How many times has this happened to you?

I sat down at my desk, opened some books, readied pen and paper (yes, “old school,” I know) preparing to get into a good session of study, when all of a sudden, “ding”! My phone let me know that someone just sent me a text. Well, I can’t ignore that, now, can I? It could be important. And since it’s a text, someone expects to hear back from me right away.

Yep, you’ve done it, too. I picked up the phone to see the message…then respond…then get a response…then respond to the response…then get a response to my response to their response…. Before you know it, ten minutes have gone by. Well, at this point, I might as well check my email—after all, I haven’t done so in at least 45 minutes! Sure enough, embedded in all the fluff mail are a couple that need a response. By the time I get done responding, there goes another twenty minutes. And as long as the browser is open, I wonder what’s new on Facebook? Down the rabbit hole I descend. You do know how time flies down the rabbit hole, right?

“Yikes!” I realize, I’ve got to get back at it! After several minutes regrouping, I can finally begin the study I’d started an hour ago. Then the phone rings. I check caller ID and it’s clearly it’s some kind of sales call that I let go to voicemail. Of course, I can hear the whole process as the machine goes through the spiel, the beep, and then the dial tone. Back to the books. Finally, focus returns, concentration zeroes in, and I’m in “the zone.” Fifteen minutes later, “ding!”

Clearly, I’m not alone in this new world of ready distraction. I belong to a reading group that selects and reads a different book each month. This month’s title is Digital Minimalism: Choosing a Focused Life in a Noisy World, by Cal Newport. The book is a sort of sequel to Newport’s Deep Work: Rules for Focused Success in a Distracted World. Before finishing Digital Minimalism, I ordered Deep Work, and am more than halfway through. I’ve found both works insightful, challenging, and very helpful in minimizing distractions. For example, Newport recommends the app Freedom, which allows the user to schedule hours during the day when the internet is unavailable, all notifications are shut off, and the phone is set to “Do Not Disturb.” I can customize it, by the way, to allow certain contacts to get through – i.e. my wife and immediate family. These two books contain a bunch of other powerful tools and ideas to regain focus and engage in deep, undistracted work. Many of these ideas are helpful in establishing boundaries for couples and family times, too. Perhaps I’ll share some of those in a future post.

On a pastoral level, one of the things that struck me in reading these two books is the spiritual reality behind the whole issue of distraction and how it affects the Christian life. It’s an angle the author, a professor of computer science at Georgetown University, never explores. “Distraction” can be – oops, hold on, the phone’s ringing….

It was the Police Officers Support Association wanting to count on me for a small donation when I get their mailing.

Let’s see, where was I? Oh yes, “distraction” — it can be a malicious part of “the world” that Christians are told not to love. Let me explain. I don’t mean to suggest that there’s a demon in your phone or PC (although sometimes I wonder!), or that the phone call that just interrupted me a minute ago was the result of Joe Shmoe being controlled by the devil who prompted him to call right in the middle of my writing project. What I am suggesting is that multitudinous distractions are built into the whole world system of commerce and social interaction.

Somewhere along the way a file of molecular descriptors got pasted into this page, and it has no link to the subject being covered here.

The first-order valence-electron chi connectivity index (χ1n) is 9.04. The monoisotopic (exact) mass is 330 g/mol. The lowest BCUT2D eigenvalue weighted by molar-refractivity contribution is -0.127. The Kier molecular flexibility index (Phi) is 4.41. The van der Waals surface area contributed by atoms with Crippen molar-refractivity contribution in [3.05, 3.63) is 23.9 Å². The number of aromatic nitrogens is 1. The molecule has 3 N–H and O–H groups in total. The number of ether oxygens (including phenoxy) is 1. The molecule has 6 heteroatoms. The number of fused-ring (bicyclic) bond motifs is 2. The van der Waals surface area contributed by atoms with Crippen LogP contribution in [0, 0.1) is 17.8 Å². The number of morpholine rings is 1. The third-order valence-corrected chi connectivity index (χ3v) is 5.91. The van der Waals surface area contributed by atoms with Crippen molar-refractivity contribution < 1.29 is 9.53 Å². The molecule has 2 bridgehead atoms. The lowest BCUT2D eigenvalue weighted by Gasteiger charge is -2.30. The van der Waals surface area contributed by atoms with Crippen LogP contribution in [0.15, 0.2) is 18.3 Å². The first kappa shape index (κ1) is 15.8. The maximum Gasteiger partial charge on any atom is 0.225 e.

For example, did you know that developers of various apps such as Facebook spend a small fortune finding ways to keep you scrolling? Why? Because the longer you’re “in,” the more ads you see; the more ads you see, the more money Facebook makes. So you’ve logged on to Facebook to see what’s new with your friends and family—could be in and out in just a few minutes. But before you know it, an hour’s gone by! And a couple hours later, you’re “in” again…and again!

Now, I really don’t think Mark Zuckerberg is sitting in his posh suite trying to come up with ways to get you to sin. His company is trying to make a buck. Well, OK, several billion of them. But here’s the thing. If I’m allowing myself to be distracted away from the work that God has called me to do to waste my time, focus, and energy on something else—even if it’s not inherently wrong—it becomes sin for me. As Paul put it, “’All things are lawful for me,’ but not all things are helpful. ‘All things are lawful for me,’ but I will not be enslaved by anything.… ‘All things are lawful,’ but not all things build up.” [1 Corinthians 6:12, 10:23]

Now, to be sure, when the phone rang a few minutes ago, the fact that my ears heard the ringing and that I picked up the phone wasn’t sin. Nor was it sin when my brother sent me a text earlier today. But I need to deal with those kinds of distractions in light of the biblical exhortation of Ephesians 5:15-17:

Look carefully then how you walk [or conduct your life], not as unwise but as wise, making the best use of time, because the days are evil. Therefore, do not be foolish, but understand what the will of the Lord is.

Generally speaking, I know how the Lord wants me to invest my time each day. So I need to find wise, sane ways to minimize, eliminate, or respond rightly to spontaneous external distractions that vie for my attention. And I definitely need to avoid yielding to the little voice inside telling me to put a few more bucks in Zuckerberg’s wallet when I should be writing a Pastor’s Page post!